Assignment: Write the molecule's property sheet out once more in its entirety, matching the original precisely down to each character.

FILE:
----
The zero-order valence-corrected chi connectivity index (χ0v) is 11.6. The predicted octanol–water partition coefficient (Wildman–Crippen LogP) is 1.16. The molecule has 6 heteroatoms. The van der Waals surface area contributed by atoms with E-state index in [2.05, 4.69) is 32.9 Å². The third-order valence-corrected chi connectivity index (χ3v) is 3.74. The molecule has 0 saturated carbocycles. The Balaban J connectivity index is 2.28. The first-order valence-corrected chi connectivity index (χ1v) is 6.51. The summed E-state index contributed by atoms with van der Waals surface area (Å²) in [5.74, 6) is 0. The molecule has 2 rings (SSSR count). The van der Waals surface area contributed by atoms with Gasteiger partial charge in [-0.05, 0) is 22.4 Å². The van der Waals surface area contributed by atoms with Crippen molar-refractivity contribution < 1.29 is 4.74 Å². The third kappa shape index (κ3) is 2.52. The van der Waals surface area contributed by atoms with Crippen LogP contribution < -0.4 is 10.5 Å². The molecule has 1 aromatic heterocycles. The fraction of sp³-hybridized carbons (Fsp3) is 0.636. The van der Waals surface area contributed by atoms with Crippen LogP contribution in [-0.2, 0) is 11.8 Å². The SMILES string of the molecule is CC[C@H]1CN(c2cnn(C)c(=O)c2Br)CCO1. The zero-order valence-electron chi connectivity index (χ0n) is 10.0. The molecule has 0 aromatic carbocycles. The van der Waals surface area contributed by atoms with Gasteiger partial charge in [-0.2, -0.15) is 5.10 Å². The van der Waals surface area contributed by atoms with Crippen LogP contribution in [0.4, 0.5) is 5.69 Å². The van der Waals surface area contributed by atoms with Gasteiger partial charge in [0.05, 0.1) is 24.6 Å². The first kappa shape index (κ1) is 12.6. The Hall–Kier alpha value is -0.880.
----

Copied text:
The zero-order valence-corrected chi connectivity index (χ0v) is 11.6. The predicted octanol–water partition coefficient (Wildman–Crippen LogP) is 1.16. The molecule has 6 heteroatoms. The van der Waals surface area contributed by atoms with E-state index in [2.05, 4.69) is 32.9 Å². The third-order valence-corrected chi connectivity index (χ3v) is 3.74. The molecule has 0 saturated carbocycles. The Balaban J connectivity index is 2.28. The first-order valence-corrected chi connectivity index (χ1v) is 6.51. The summed E-state index contributed by atoms with van der Waals surface area (Å²) in [5.74, 6) is 0. The molecule has 2 rings (SSSR count). The van der Waals surface area contributed by atoms with Gasteiger partial charge in [-0.05, 0) is 22.4 Å². The van der Waals surface area contributed by atoms with Crippen molar-refractivity contribution < 1.29 is 4.74 Å². The third kappa shape index (κ3) is 2.52. The van der Waals surface area contributed by atoms with Crippen LogP contribution < -0.4 is 10.5 Å². The molecule has 1 aromatic heterocycles. The fraction of sp³-hybridized carbons (Fsp3) is 0.636. The van der Waals surface area contributed by atoms with Crippen LogP contribution in [-0.2, 0) is 11.8 Å². The SMILES string of the molecule is CC[C@H]1CN(c2cnn(C)c(=O)c2Br)CCO1. The zero-order valence-electron chi connectivity index (χ0n) is 10.0. The molecule has 0 aromatic carbocycles. The van der Waals surface area contributed by atoms with Gasteiger partial charge in [-0.2, -0.15) is 5.10 Å². The van der Waals surface area contributed by atoms with Crippen LogP contribution in [0.4, 0.5) is 5.69 Å². The van der Waals surface area contributed by atoms with Gasteiger partial charge in [0.05, 0.1) is 24.6 Å². The first kappa shape index (κ1) is 12.6. The Hall–Kier alpha value is -0.880.